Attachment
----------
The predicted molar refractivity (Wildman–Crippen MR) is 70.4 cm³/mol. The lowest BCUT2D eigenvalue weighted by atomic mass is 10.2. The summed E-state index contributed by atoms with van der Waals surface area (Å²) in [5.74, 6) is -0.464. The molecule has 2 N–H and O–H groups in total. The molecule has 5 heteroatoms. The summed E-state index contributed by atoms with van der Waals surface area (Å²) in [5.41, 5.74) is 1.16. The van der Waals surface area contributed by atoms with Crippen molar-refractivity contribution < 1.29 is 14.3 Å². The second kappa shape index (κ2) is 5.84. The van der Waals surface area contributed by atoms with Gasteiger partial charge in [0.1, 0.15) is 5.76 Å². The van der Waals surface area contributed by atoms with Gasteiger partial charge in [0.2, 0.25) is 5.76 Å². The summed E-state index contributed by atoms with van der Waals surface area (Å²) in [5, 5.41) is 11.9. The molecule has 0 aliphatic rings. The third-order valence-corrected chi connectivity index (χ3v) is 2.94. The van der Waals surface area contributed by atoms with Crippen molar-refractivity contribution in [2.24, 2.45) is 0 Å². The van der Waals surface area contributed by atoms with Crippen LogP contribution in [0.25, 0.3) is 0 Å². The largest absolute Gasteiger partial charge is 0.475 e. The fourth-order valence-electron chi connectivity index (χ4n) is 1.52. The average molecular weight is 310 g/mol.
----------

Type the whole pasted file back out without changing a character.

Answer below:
The predicted molar refractivity (Wildman–Crippen MR) is 70.4 cm³/mol. The lowest BCUT2D eigenvalue weighted by atomic mass is 10.2. The summed E-state index contributed by atoms with van der Waals surface area (Å²) in [5.74, 6) is -0.464. The molecule has 2 N–H and O–H groups in total. The molecule has 5 heteroatoms. The summed E-state index contributed by atoms with van der Waals surface area (Å²) in [5.41, 5.74) is 1.16. The van der Waals surface area contributed by atoms with Crippen molar-refractivity contribution < 1.29 is 14.3 Å². The second kappa shape index (κ2) is 5.84. The van der Waals surface area contributed by atoms with Gasteiger partial charge in [0.1, 0.15) is 5.76 Å². The van der Waals surface area contributed by atoms with Gasteiger partial charge in [0.2, 0.25) is 5.76 Å². The summed E-state index contributed by atoms with van der Waals surface area (Å²) in [5, 5.41) is 11.9. The molecule has 0 aliphatic rings. The third-order valence-corrected chi connectivity index (χ3v) is 2.94. The van der Waals surface area contributed by atoms with Crippen molar-refractivity contribution in [2.24, 2.45) is 0 Å². The van der Waals surface area contributed by atoms with Crippen LogP contribution in [0.25, 0.3) is 0 Å². The largest absolute Gasteiger partial charge is 0.475 e. The fourth-order valence-electron chi connectivity index (χ4n) is 1.52. The average molecular weight is 310 g/mol.